11,000 jobs at risk as BHS collapses » SMEInsider

11,000 jobs at risk as BHS collapses

BHS is to enter administration after its administrators Duff & Phelps failed to find a buyer, with the closure of 163 stores and the loss of 11,000 jobs.

Administrators Duff & Phelps confirmed that although multiple offers for the business were received, attempts at a rescue deal collapsed because of the working capital required to secure the future of the company.

A range of firms have been lined up as liquidators to BHS, including Alteri, Hilco and Gordon Brothers.

“All 163 stores will be in close down sale mode over the coming weeks and whilst continuing efforts will be made by the administrators to sell stores, the jobs of 8000 members of staff are likely to go,” said Duff & Phelps in a statement, adding that a further 3,000 jobs of non-BHS employees who work in the store’s concessions may also be at risk.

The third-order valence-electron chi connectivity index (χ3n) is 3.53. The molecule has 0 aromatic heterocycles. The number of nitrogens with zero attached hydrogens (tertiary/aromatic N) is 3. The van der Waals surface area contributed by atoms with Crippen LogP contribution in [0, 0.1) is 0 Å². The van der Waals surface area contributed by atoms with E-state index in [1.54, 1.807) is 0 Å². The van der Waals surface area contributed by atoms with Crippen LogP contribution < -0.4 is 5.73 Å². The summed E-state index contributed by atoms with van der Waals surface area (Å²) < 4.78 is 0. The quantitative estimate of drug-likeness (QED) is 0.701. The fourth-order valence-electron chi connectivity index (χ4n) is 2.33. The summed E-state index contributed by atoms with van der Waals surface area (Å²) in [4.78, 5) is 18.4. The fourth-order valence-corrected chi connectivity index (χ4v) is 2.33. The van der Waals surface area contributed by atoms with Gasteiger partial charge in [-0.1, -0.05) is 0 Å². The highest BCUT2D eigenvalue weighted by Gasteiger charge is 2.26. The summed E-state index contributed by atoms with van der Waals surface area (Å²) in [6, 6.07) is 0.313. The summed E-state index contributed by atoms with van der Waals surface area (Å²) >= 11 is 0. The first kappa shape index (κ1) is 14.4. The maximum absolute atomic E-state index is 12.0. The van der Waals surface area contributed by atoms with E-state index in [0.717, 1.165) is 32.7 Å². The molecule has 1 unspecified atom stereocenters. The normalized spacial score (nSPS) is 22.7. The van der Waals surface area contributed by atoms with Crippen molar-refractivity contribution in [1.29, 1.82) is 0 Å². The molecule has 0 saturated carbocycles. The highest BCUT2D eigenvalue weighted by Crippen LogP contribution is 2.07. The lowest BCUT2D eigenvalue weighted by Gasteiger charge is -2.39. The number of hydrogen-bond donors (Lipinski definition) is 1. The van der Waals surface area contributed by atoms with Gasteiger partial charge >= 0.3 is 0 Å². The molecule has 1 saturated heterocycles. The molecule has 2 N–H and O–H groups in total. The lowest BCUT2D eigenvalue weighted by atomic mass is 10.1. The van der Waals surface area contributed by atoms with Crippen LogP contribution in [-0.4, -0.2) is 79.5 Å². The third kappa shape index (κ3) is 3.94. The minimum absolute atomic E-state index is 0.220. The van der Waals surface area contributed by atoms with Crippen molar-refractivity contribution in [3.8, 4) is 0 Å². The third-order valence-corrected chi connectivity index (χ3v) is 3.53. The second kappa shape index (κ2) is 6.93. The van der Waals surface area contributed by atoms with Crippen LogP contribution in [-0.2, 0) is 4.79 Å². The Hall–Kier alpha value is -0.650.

Philip Duffy, managing director of Duff & Phelps said: “The British high street is changing and in these turbulent times for retailers, BHS has fallen as another victim of the seismic shifts we are seeing.”

Duff & Phelps were appointed administrators to the struggling retailer as the shareholders failed in its negotiations to find a buyer for the business.

MPs have launched an probe into the sale of BHS in 2015, with the Business, Innovation and Skills Committee investigating the steps taken by Arcadia Group to ensure that current owners Retail Acquisitions Limited (RAL) was a responsible owner at the time of the sale.

Business secretary Sajid Javid has also instructed the Insolvency Service to launch an immediate investigation into the behaviour of BHS’s former directors and current senior management team following the retailers’ collapse.

Duff & Phelps’ announcement comes just 24 hours after fellow high street retailer Austin Reed confirmed that all of its stores are to close at the end of the month after administrators failed to find a buyer.

This article was first published on sister publication Accountancy Age 

  • Lawrence Riley

    Should the greens actually have helped themselves to £400 million in bonuses when the company only made £100 million pound profit, perhaps £300 million should be taken back. And the new owner should have every penny (excluding the£1-00 he paid) taken off him, and then perhaps we will see a company with 11,000 jobs begin to flourish.